The story of Mama's Pizza stretches through five decades, from its humble beginnings in 1968 to its current status as a Fort Worth landmark that whisks painstakingly crafted East Coast?style pizzas to grateful taste buds. Dough made fresh each day surrenders itself to layers of 100%-real cheese and handpicked meats and veggies before basking in a brick oven's heat and brushing its browned crust with garlic butter. Pizzas bubble with breakfast bacon, grilled chicken, pineapple, mushrooms, and a spate of other lip-smacking ingredients. In addition to tasty pies, Mama's Pizza whips up fresh salads as well as sandwiches in the form of Mama's sub, a blend of ham, pepperoni, mozzarella, american cheese, veggies, and motherly advice.
While the heart of Johnny Carino's menu is rooted in genuine Italian traditions, forward-thinking creativity has birthed what they like to call their signature dishes. Led by executive chef Chris Peitersen, the seasoned kitchen staff blends fresh ingredients along with extra time to create high-quality, spiced Italian preparations. Diners will find entrees such as 16-layer lasagna with made-from-scratch sauce, and pizzas made with home-baked crust. Other signature choices include the spicy shrimp and chicken, baked stuffed mushrooms topped with house lemon basil cream sauce, and tiramisu made from the ground up. Entrees can be paired any selection from Carino's extensive wine list and drink menu.
Saki Hibachi thrills diners with the pyrotechnic stunts of tableside hibachi cooking and sates appetites with authentic Japanese sushi and steak house fare. Show hunger a good time with theatrical hibachi dinners, which combine such mains as steak ($16), scallops ($18), mahi-mahi ($18), grilled veggie delight ($10), and filet mignon ($22) with clear soup, salad, a shrimp appetizer, hibachi veggies, and steamed rice. Raw and sushi options such as the Mimi Box, a gathering of the chef’s choice of 15 pieces of sashimi, seaweed salad, and micro greens ($26), burst with seaside flavor and overinflated deliciousness. Regionally named signature sushi such as the Hawaii roll, with crabmeat, cream cheese, popcorn shrimp, coconut, and eel sauce ($10), forge an artful meal atop the edible anvil of traditional rolls.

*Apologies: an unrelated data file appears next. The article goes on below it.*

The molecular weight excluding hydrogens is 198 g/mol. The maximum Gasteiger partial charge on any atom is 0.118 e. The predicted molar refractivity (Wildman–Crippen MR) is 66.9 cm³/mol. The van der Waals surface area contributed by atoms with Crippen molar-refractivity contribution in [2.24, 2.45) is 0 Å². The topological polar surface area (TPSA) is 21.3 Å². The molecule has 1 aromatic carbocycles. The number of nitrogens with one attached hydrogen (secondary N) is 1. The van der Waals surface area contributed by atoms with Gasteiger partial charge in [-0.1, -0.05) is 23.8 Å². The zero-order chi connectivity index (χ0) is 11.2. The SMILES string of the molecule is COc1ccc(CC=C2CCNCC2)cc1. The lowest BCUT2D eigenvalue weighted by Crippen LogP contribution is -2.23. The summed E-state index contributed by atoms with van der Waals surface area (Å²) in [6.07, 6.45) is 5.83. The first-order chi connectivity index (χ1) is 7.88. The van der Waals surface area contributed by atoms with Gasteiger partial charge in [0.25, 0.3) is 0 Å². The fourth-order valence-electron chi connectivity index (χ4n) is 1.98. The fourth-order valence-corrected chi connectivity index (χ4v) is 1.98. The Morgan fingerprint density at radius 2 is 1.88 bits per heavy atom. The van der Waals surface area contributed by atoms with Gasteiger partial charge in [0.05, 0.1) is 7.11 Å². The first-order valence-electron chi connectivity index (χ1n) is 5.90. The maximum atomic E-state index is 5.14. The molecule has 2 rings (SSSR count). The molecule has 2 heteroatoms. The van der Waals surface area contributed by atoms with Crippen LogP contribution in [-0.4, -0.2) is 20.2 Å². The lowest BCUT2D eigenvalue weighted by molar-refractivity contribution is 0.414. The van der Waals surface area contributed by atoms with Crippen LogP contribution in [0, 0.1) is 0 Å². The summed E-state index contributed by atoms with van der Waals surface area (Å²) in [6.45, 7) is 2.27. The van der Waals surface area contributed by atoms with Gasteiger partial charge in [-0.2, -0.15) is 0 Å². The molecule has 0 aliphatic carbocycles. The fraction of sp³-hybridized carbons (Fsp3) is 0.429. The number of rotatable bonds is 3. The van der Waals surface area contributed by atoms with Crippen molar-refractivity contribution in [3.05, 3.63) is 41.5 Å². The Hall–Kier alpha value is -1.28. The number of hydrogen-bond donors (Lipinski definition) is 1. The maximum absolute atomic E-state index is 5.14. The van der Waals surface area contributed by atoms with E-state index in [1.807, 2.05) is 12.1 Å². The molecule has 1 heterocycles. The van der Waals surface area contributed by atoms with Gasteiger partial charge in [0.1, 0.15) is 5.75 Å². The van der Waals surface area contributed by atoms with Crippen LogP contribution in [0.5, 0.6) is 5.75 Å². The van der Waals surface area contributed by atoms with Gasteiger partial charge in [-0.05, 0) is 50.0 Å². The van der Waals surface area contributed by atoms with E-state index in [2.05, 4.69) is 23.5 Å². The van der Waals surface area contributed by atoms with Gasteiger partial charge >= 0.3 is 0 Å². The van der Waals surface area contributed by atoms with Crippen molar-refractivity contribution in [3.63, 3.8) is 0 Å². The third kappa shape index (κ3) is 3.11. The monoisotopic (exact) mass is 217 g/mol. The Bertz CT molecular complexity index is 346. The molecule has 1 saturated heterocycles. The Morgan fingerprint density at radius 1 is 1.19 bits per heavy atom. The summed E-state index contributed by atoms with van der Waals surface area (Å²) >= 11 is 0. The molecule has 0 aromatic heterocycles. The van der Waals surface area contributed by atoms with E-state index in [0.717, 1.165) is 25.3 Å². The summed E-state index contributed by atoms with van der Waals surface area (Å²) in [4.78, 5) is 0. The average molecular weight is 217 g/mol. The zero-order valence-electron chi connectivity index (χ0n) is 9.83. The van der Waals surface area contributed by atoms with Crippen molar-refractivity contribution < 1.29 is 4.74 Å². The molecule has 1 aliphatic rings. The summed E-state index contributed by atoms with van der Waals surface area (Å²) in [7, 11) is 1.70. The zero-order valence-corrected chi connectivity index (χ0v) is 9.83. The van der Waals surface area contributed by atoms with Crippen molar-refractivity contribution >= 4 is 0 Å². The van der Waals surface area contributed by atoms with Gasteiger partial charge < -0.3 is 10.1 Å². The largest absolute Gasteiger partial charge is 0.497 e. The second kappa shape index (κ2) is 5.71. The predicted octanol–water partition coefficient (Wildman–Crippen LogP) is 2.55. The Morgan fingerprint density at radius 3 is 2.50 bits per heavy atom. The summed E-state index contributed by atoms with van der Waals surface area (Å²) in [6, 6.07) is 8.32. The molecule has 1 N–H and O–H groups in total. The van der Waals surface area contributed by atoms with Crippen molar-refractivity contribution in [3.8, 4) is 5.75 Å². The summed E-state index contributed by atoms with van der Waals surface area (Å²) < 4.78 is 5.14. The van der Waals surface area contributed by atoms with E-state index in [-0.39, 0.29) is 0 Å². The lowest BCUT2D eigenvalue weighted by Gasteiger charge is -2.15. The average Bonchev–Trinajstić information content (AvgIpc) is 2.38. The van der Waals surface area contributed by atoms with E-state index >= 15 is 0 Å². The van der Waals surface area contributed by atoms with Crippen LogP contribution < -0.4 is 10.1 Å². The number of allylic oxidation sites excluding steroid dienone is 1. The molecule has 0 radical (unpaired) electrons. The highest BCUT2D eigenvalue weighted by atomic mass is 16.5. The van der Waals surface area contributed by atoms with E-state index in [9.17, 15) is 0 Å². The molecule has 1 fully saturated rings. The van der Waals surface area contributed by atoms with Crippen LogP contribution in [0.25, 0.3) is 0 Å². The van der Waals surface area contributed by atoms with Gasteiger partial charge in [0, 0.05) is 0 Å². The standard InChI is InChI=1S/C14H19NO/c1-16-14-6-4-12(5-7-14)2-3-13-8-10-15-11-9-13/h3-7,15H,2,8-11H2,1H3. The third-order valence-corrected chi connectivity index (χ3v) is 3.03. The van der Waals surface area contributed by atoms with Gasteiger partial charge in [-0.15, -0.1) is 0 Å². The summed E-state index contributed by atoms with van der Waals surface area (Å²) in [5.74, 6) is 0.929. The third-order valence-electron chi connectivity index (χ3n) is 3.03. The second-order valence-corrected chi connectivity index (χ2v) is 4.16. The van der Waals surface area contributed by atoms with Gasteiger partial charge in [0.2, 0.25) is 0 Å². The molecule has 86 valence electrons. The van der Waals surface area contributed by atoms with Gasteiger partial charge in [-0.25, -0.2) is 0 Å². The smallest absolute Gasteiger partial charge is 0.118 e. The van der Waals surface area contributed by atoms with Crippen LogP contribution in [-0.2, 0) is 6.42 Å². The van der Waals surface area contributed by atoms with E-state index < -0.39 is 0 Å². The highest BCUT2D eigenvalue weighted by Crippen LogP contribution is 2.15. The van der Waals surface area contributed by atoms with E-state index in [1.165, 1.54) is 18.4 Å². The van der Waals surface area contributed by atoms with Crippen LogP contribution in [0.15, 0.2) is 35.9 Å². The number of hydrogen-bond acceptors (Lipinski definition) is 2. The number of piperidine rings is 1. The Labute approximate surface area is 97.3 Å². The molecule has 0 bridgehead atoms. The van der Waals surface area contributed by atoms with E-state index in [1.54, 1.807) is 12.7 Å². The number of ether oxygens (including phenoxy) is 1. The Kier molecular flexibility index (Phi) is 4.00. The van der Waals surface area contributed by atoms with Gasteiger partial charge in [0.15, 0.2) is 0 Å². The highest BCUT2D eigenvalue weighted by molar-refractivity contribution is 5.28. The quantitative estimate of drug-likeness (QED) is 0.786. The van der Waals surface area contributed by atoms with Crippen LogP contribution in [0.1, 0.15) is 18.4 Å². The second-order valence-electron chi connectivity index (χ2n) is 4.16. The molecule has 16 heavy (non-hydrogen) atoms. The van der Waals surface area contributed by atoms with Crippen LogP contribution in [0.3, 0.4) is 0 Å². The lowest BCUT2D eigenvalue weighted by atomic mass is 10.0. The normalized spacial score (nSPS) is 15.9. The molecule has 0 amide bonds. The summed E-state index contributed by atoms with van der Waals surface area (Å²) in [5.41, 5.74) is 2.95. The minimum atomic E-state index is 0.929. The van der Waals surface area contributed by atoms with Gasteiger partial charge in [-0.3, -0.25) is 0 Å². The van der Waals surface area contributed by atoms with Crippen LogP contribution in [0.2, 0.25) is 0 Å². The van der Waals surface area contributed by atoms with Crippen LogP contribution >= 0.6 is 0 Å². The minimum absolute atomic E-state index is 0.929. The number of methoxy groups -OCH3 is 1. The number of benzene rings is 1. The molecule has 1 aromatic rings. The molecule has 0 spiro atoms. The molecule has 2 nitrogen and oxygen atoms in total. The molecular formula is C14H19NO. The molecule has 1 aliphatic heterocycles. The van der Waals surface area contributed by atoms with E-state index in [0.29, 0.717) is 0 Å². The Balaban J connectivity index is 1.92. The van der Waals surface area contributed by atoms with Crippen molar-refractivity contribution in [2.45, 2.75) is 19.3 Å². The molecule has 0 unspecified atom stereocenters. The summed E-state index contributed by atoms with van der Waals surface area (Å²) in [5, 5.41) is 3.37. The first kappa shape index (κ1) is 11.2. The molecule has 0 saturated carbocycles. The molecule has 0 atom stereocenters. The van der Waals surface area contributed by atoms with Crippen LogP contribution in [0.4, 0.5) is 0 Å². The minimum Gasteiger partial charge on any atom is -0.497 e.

Smashburger isn't just the name?it's the way chefs, otherwise known as Burger Smashers, cook every burger. First, they form never-frozen, 100% Certified Angus Beef into a giant meatball. Then they season it, place it on a butter-glazed grill, and smash it into a patty. The process caramelizes the beef, locking in flavor while keeping the meat juicy and tender. Each slab is then sandwiched in an artisan bun and is turned into one of an array of standard burgers or locally inspired specialties unique to each market.
This handcrafting approach typifies everything else the restaurant does, from blending handspun shakes to hand painting Smashburger's logo onto every beverage cup. Letting its food stand for itself and relying mostly on word of mouth for advertising, the Smashburger franchise expanded from one restaurant in 2007 to 220 today, with its swift growth from zero to 100 stores making it one of the nation's fastest-growing restaurant companies. This rapid development even caught the attention of Forbes and Inc. along the way.
Burgers seared over an open flame, then doused in house-made pepper sauce. Po boys constructed from white hoagies and neatly sliced turkey and ham. These handheld meals characterize the offerings at Uncle Bo's Hamburgers & Deli, where both cold and hot sandwiches stack all-natural ingredients between chewy bread.
A full one-third pound of meat beefs up each grilled burger, served with fries and available with toppings such as bacon, blue cheese, and chili. Deli sandwiches range from hearty reubens on rye to lighter turkey wraps with sprouts and tomatoes, as well as offerings that set sail on wheat bread or tucked inside of croissants. House-made soups warm bellies to prevent locals from walking around with hot potatoes in their sweatshirts' front pockets, although the eatery also slings spuds loaded with bacon, cheeses, and broccoli.
The chefs at Blue Mint Thai & Asian Cuisine take omnivores', vegetarians', and vegans' taste buds on a tour of the Far East with their menu of rice and noodle dishes. Appetizers such as fried or fresh spring rolls strike the dinner gong before servers present soups infused with lemongrass and coconut milk or salads crowned in peanut dressing. Stir-fried starches support a choice of meats or veggies, and curries bring their colorful flavor to sides of jasmine rice. Open since 2008, this casual pan-Asian BYOB eatery boasts vibrant red booths and low-top tables, as well as free WiFi.